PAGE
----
Mahonia — Oregon Grape
Mahonia is a genus of spiny-leafed, evergreen shrubs that includes approximately 70 species, the majority of which come from the temperate zones of East Asia, the remaining from North and South America. Some botanists maintain that the North American species be classified Mahonia, while others lump them into the Berberis genus despite the fact that the pinnate leaves and spineless branches of Mahonia differ markedly from the barberries in the Berberidaceae family, of which they are both members.
However they are classified, an estimated thirteen Mahonia species are California natives, prized for their handsome foliage, panicles of fragrant yellow flowers, large, leathery leaves with toothed margins, and miniature grape-like berries. Care must be taken when selecting plants for the home garden since some attain large, awkward size in maturity. A few are quite shrubby, while others are branched single-stemmed and form expanding colonies; and still others are groundcovers. The California natives are completely drought-tolerant once established; Asian species require moderate water.
Mahonia aquifolium: Oregon grape is one of the best known of the native mahonias, ascending as single stems or an erect shrub 3-7 ft. tall and spreading by rhizomes to form dense clumps. Its foliage, which is dark green and spiny, often begins as copper-colored in spring and may darken to purple or maroon, depending upon exposure to sun and/or cooler temperatures. M. aquifolium ‘Compacta’ grows 1-2 ft. tall and spreads up to 5 ft. wide or more with age. It is used as an attractive ground cover or low foundation planting. On both forms, yellow flowers provide nectar for hummingbirds; blue berries are a treat for robins, finches, and towhees; and they also make a delicious jelly.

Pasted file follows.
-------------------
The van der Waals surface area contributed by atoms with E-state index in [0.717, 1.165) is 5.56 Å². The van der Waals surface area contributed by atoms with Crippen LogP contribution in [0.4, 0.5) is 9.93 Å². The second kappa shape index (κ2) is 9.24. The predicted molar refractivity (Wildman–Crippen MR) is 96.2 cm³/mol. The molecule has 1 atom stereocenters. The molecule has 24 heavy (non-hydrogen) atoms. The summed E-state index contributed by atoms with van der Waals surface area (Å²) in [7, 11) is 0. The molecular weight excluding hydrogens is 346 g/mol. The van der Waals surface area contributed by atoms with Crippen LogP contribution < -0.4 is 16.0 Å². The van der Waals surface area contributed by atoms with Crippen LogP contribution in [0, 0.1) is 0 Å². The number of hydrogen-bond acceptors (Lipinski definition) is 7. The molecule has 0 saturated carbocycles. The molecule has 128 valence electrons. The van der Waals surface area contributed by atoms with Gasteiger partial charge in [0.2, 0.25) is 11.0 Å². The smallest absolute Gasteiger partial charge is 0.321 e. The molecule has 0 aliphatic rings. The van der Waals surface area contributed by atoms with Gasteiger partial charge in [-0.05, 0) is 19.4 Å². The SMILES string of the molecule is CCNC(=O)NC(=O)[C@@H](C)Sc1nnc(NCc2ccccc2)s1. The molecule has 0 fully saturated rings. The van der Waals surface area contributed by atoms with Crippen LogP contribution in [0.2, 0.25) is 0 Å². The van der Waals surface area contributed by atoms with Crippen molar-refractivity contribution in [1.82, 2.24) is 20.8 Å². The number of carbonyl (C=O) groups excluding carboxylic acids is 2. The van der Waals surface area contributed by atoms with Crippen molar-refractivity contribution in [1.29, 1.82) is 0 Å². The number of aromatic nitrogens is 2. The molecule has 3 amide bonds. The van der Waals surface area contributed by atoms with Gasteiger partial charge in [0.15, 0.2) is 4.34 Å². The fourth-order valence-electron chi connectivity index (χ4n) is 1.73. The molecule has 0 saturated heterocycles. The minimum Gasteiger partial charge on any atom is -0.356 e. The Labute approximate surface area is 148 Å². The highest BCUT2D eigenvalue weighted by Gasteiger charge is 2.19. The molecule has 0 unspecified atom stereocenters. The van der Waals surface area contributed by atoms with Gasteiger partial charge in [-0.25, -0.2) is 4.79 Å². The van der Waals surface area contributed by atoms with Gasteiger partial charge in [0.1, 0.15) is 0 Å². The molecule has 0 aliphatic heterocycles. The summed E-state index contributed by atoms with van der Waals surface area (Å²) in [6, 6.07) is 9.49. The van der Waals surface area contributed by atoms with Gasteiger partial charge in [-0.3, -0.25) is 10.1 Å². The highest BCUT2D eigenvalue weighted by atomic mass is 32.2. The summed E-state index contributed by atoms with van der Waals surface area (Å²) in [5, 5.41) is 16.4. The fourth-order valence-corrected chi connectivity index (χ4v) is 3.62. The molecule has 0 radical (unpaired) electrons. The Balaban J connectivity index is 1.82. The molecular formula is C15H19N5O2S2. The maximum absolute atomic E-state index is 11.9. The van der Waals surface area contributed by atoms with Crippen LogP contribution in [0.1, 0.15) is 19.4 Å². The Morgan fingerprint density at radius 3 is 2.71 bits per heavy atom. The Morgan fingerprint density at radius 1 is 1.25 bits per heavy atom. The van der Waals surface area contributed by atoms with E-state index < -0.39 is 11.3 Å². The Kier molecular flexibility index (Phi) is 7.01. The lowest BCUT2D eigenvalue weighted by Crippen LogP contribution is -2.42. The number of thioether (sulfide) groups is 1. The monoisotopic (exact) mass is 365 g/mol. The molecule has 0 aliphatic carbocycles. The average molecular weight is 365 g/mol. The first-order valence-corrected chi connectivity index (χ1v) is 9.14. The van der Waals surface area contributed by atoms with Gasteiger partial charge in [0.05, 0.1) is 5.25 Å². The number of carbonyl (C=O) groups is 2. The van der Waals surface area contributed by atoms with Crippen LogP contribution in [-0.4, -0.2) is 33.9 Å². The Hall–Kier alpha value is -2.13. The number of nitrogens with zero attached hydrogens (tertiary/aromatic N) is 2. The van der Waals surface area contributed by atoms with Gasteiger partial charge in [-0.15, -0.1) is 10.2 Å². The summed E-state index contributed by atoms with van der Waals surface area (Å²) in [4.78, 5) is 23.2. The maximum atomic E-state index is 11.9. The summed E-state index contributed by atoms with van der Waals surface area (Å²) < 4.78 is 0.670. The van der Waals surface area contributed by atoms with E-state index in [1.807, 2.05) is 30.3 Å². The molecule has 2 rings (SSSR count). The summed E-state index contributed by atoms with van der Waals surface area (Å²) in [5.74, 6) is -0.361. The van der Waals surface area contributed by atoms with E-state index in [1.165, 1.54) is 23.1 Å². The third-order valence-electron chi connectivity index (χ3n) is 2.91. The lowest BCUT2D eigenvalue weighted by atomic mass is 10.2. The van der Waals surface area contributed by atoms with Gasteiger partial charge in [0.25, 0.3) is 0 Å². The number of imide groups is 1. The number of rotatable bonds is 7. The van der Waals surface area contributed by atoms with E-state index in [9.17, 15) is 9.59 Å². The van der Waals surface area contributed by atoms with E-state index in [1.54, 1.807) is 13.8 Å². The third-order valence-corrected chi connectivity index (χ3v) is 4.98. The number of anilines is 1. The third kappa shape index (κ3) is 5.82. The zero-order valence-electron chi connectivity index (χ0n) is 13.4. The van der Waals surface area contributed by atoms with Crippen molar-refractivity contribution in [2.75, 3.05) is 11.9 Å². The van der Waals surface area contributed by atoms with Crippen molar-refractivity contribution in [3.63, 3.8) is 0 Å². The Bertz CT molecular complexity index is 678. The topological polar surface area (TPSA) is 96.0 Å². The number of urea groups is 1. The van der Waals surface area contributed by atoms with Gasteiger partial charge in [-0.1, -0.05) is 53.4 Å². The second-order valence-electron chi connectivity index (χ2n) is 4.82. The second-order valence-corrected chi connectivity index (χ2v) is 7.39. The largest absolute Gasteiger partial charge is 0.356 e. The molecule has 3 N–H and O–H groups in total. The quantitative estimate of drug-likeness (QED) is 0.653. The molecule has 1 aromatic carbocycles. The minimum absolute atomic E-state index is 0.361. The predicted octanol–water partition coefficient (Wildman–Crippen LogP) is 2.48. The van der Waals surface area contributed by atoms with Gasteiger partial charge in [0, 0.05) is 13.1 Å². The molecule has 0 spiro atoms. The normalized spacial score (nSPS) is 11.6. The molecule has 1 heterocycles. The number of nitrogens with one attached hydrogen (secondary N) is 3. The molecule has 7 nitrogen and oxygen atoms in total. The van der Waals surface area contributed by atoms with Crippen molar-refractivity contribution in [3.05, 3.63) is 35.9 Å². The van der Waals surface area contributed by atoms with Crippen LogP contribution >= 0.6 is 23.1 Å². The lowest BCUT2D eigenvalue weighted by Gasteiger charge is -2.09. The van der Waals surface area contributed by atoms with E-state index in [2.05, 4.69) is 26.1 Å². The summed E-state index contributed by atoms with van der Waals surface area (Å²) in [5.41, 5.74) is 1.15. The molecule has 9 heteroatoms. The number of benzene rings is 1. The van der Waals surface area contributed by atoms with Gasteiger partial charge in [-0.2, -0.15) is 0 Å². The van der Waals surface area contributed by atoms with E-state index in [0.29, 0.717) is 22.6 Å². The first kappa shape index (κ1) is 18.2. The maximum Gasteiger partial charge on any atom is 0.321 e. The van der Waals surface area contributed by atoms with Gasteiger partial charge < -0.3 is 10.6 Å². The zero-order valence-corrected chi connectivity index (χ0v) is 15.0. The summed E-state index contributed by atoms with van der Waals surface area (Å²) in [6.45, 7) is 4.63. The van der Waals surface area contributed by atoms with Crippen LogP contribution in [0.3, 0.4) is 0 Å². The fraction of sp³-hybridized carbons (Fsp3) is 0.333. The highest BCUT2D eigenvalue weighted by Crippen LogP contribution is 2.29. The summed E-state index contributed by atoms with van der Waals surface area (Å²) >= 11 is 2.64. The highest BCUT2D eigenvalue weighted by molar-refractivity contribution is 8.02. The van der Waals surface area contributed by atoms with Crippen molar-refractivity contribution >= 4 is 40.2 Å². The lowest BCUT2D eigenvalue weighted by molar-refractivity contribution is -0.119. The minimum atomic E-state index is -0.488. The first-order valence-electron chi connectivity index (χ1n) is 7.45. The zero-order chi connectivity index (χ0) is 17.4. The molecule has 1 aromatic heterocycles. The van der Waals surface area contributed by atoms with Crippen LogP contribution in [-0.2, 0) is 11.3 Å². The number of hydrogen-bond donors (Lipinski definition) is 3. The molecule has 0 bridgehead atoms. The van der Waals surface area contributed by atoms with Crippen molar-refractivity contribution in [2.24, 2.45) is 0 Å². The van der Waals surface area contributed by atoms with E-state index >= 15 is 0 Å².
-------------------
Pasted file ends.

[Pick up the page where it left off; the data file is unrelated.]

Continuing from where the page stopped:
Mahonia repens: Creeping barberry is considered one of the prettiest mahonias when its blue-green leaves turn metallic bronze or soft rose in winter. This low 1-3 ft. shrub is highly valuable as a cover for rocky terrain or slopes as it creeps by underground stems. Short, dense clusters of yellow flowers precede globular blue berries that attract birds. No supplemental water is required in shaded situations once plants are established. In full shade, this mahonia does not bloom.
Mahonia nervosa: Longleaf mahonia grows in colonies of stiff, single stems that bear 1½ -2 ft. long, leathery leaves with 20 or more dark green, red-veined leaflets that deepen to burgundy hues in winter. Fragrant clusters of yellow flowers and frosted dark purple berries complete the form and texture of this lovely woodland ground cover that somewhat resembles a leathery fern.
Mahonia nevinii: Nevin’s mahonia develops into a 6-12 ft. tall, 8 ft. wide shrub with rigid arching stems covered with pointed leaflets that open metallic grey and mature to soft blue-green. Yellow-gold flowers bloom profusely in spring, followed by an abundance of red-orange berries. This native mahonia has adapted well to Bay Area gardens. In the wild, it is fairly rare and is listed as an endangered species.
Mahonia pinnata: Native to coastal bluffs and scrubby inland woodlands along the Pacific Coast to Oregon, this species is valued for its crinkled, wavy, holly-like foliage that emerges with copper and reddish tints. Young shrubs are fairly compact, 4-5 ft. tall, and then begin to spread via underground runners, sending up more thick stems to form a colony. ‘Golden Abundance’ is even taller and wider and produces an abundant crop of large golden flowers followed by bluish-purple berries. ‘Ken Hartman’ and ‘Skylark’ are superior selections for their more compact growth to about 8 ft.
Several species lend themselves to sites where drama or an architectural statement is the foremost feature. Examples are M. bealei and M. lomariifolia , both of which have very long arching, prickly leaves with many leaflets on tall plants that often reach 10 ft. high and wide.